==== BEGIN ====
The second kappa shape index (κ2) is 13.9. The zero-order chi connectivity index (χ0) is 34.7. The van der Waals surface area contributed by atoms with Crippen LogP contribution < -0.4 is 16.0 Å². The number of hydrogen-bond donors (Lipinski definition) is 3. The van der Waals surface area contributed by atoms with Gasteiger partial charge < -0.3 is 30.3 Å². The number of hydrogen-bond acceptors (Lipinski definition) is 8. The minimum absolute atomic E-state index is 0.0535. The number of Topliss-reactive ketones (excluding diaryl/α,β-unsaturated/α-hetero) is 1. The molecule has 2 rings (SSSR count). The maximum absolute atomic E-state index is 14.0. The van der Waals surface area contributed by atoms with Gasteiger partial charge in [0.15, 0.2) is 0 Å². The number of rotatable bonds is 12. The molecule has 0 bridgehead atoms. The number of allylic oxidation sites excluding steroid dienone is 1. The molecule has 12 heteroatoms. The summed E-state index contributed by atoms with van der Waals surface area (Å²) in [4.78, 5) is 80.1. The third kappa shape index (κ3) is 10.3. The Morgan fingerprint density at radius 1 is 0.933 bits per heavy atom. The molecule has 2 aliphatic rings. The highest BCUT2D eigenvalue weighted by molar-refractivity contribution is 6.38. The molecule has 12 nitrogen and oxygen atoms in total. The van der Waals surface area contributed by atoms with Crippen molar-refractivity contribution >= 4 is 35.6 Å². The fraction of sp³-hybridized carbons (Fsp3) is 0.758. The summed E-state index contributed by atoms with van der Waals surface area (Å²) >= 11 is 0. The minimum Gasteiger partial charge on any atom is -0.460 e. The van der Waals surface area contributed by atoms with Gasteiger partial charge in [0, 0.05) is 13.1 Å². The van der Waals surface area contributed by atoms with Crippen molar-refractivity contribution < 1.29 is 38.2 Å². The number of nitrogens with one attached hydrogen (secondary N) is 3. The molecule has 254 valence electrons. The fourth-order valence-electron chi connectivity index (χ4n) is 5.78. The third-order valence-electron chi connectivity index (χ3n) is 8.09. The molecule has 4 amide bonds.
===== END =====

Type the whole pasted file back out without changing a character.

The second kappa shape index (κ2) is 13.9. The zero-order chi connectivity index (χ0) is 34.7. The van der Waals surface area contributed by atoms with Crippen LogP contribution < -0.4 is 16.0 Å². The number of hydrogen-bond donors (Lipinski definition) is 3. The van der Waals surface area contributed by atoms with Gasteiger partial charge < -0.3 is 30.3 Å². The number of hydrogen-bond acceptors (Lipinski definition) is 8. The minimum absolute atomic E-state index is 0.0535. The number of Topliss-reactive ketones (excluding diaryl/α,β-unsaturated/α-hetero) is 1. The molecule has 2 rings (SSSR count). The maximum absolute atomic E-state index is 14.0. The van der Waals surface area contributed by atoms with Gasteiger partial charge in [0.15, 0.2) is 0 Å². The number of rotatable bonds is 12. The molecule has 0 bridgehead atoms. The number of allylic oxidation sites excluding steroid dienone is 1. The molecule has 12 heteroatoms. The summed E-state index contributed by atoms with van der Waals surface area (Å²) in [4.78, 5) is 80.1. The third kappa shape index (κ3) is 10.3. The Morgan fingerprint density at radius 1 is 0.933 bits per heavy atom. The molecule has 2 aliphatic rings. The highest BCUT2D eigenvalue weighted by molar-refractivity contribution is 6.38. The molecule has 12 nitrogen and oxygen atoms in total. The van der Waals surface area contributed by atoms with Crippen molar-refractivity contribution >= 4 is 35.6 Å². The fraction of sp³-hybridized carbons (Fsp3) is 0.758. The summed E-state index contributed by atoms with van der Waals surface area (Å²) >= 11 is 0. The minimum Gasteiger partial charge on any atom is -0.460 e. The van der Waals surface area contributed by atoms with Gasteiger partial charge in [0, 0.05) is 13.1 Å². The van der Waals surface area contributed by atoms with Crippen molar-refractivity contribution < 1.29 is 38.2 Å². The number of nitrogens with one attached hydrogen (secondary N) is 3. The molecule has 254 valence electrons. The fourth-order valence-electron chi connectivity index (χ4n) is 5.78. The third-order valence-electron chi connectivity index (χ3n) is 8.09. The molecule has 4 amide bonds.